MF: I assume this process is probably harder to use with some albums, depending on the technology originally used. The way things change I imagine some early albums being harder to remaster than others.
SR: The big challenge will be remixing 1986’s The Rope. It was recorded on a porta-studio which is a 4-track cassette tape. I ping-ponged multiple instruments to a single track; one might contain the guitar, bass and drums smashed together. I’m not the Beatles with endless AI (and money) to help me out! I have no way to separate those into separate tracks again. There’s only so much I can do. I remixed one track from the album for an upcoming English compilation. On this new mix, the mix and eq of the music and Oscar Herrera’s vocals sound a whole lot better. But on the other hand, it doesn’t have the same muddy/mushy “special” quality of the original. I end up asking myself IS IT BETTER? It’s not a question with an answer, only a subjective opinion. Oscar and I like the new mix better, it sounds better. But I asked others who knew the album, and they leaned towards the original. Of course, the original is never going away. It will always be streaming in that original mix. And there’s thousands of CDs out there with the 90s mastering. Used bins and eBay will always have those available. There was a 25th anniversary remastering, and since The Rope will be 40 in 3 years, I am thinking of aiming at 2026 for a remixed rerelease. Possibly have both versions. CD 1 is a remix from the porta-studio, and CD 2 is a remaster of the mix from the original 2-track mix down. Do it as a 2CD/2LP so people can choose their own adventure (laughs).
MF: Is there an album from Projekt’s early days (NOT Black Tape) that you would love to hear remastered in this way?
SR: Two albums I’d love to hear remixed / remastered are the first two Brian Eno albums from 1974. Obviously not Projekt releases, but Here Come The Warm Jets and Taking Tiger Mountain by Strategy are quite a mess, considering how much Eno later became known as a producer. On some songs, it sounds like the drums are in the next room behind a closed door. I know the issue preventing a remix is he did a lot of processing through his synths during the mixing, and there’s no way to get that back, but they could be so much better if you could hear all the parts.
MF: But Projekt…
SR: Ok, hmmm … I’ve always known what the sonic potential was of my early Black Tape albums, and where I failed to get that across in the mix. Oh, wait, you said “remastered” not “remixed.” In that case, the answer would be: ALL OF THEM. For example, I mixed LYCIA’s Ionia and A Day In The Stark Corner with Mike Van Portfleet, at my studio in the bedroom in Los Angeles. My equipment was pretty minimal in 1993-ish. We did what we could mixing off Mike’s porta-studio, but the mastering could be crisper for 2024. Mike did have Martin Bowes (of Attrition) remaster them for the re-releases a few years ago. So probably it’s already been done for LYCIA. My point is all the early albums could use/did get a remastering. For those initial early-90s CD releases, I was at a mastering lab using some very old equipment for the mastering from DAT to the CD digital master. All the old CDs that came out in the 90s were the best I could do at the time. But what one can do at home now is so much better than that. Martin does a really great job. He’s mastered a lot of releases for me/Projekt, in the last 3 or 4 years.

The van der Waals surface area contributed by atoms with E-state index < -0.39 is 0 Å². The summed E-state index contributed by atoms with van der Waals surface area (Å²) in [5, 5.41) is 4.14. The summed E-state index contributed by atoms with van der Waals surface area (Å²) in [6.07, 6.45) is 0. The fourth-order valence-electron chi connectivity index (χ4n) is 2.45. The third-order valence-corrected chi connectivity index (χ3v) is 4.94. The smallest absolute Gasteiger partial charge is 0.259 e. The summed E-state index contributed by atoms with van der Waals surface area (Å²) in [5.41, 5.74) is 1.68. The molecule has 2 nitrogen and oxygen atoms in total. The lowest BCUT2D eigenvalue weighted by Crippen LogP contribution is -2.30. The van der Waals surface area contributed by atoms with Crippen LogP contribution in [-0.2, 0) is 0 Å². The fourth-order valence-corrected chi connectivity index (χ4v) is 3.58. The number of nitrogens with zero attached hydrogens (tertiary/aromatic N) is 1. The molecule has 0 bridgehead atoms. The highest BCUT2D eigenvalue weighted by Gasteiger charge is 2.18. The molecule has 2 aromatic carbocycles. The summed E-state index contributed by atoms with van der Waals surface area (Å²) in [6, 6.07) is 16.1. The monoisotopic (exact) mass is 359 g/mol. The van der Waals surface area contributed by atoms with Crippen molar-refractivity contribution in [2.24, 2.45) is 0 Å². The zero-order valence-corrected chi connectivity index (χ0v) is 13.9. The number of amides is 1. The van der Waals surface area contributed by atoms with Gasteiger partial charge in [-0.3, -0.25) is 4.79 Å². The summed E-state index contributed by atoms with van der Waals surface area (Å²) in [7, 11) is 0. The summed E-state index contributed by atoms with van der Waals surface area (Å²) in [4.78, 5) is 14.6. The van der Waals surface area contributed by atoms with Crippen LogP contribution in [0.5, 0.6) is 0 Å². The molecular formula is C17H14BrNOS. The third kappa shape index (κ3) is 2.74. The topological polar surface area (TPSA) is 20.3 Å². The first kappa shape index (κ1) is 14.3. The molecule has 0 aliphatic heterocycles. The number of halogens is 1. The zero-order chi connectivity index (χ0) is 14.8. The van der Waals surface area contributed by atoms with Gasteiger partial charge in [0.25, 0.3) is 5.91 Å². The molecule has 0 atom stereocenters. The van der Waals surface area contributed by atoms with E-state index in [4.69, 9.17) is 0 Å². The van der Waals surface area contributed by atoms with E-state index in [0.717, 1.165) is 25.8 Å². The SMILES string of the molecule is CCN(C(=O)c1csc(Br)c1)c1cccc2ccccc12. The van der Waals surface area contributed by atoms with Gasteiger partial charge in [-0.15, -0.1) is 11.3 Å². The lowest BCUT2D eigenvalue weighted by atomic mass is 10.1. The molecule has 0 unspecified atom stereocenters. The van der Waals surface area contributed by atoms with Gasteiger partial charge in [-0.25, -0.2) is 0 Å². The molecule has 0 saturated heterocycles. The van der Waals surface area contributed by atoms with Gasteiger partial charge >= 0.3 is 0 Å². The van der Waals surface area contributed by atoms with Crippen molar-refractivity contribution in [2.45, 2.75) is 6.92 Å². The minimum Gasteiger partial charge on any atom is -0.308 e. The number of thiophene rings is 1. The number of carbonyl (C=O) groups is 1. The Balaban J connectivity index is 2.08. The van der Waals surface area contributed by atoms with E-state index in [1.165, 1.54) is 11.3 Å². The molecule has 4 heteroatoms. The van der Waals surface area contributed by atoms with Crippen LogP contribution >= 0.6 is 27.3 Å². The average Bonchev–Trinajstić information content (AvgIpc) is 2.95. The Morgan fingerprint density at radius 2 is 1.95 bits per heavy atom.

MF: Is there new Black Tape material on the horizon?
SR: I suppose it’s a question of how far the horizon stretches (laughs). I have nothing new I’ve been working on, but that doesn’t mean there won’t be something new one day. I just don’t really feel the need, desire, inspiration to work on new music. 2021’s The Cleft Serpent was such a good album. It was well-conceived as a concept album. And Henrik Mierkord and Jon DeRosa did such a great job in their performances. And it was successfully funded via Kickstarter, looked beautiful, satisfied the backers of the project, and then completely fell off the map within days. It’s tough for music to have any longevity these days because there’s so much more music rushing down the stream right behind it. Of course, I didn’t tour, there wasn’t a video, blah blah blah. So, I’m not blaming anyone, as there always was more I could have done. I know how good of an album it was. But frankly, the wider public mostly want the 80s and 90s releases from the band. So, the reissues are where I’ve been putting my energy. In January Projekt reissues my 1992 collaboration with vidnaObmana, Terrace of Memories. On LP, CD, & MiniDisc. Because there’s always a new old technology to revive!
MF: And me without a MiniDisc player. On that nostalgic note, I’ll wrap this up. Is there anything else you want to share?
SR: In interviews these days, I end up talking about the business side of Projekt, and the historical side. It is Projekt’s 40th year, so it makes sense. But do visit us at Bandcamp because there’s always several brand-new releases that are Name-Your-Price. And you’ll be signed up to get information on the new ones as they are releases. Thanks for taking the time to talk with me!
MF: Perfect. And thank you so much for taking the time to answer my questions. Here’s to many more years of riding that Dark Wave.
Photo by Lisa Feuer
And as a holiday gift for our Big Takeover readers … while there is an 8-hour Spotify playlist Projekt 40th – darkwave, ethereal & goth out there, here is a special Just For You Projekt Top Ten put together by Sam. Something to give listeners a solid grasp on the complexities of the label. A sonic sampler that shows all sides.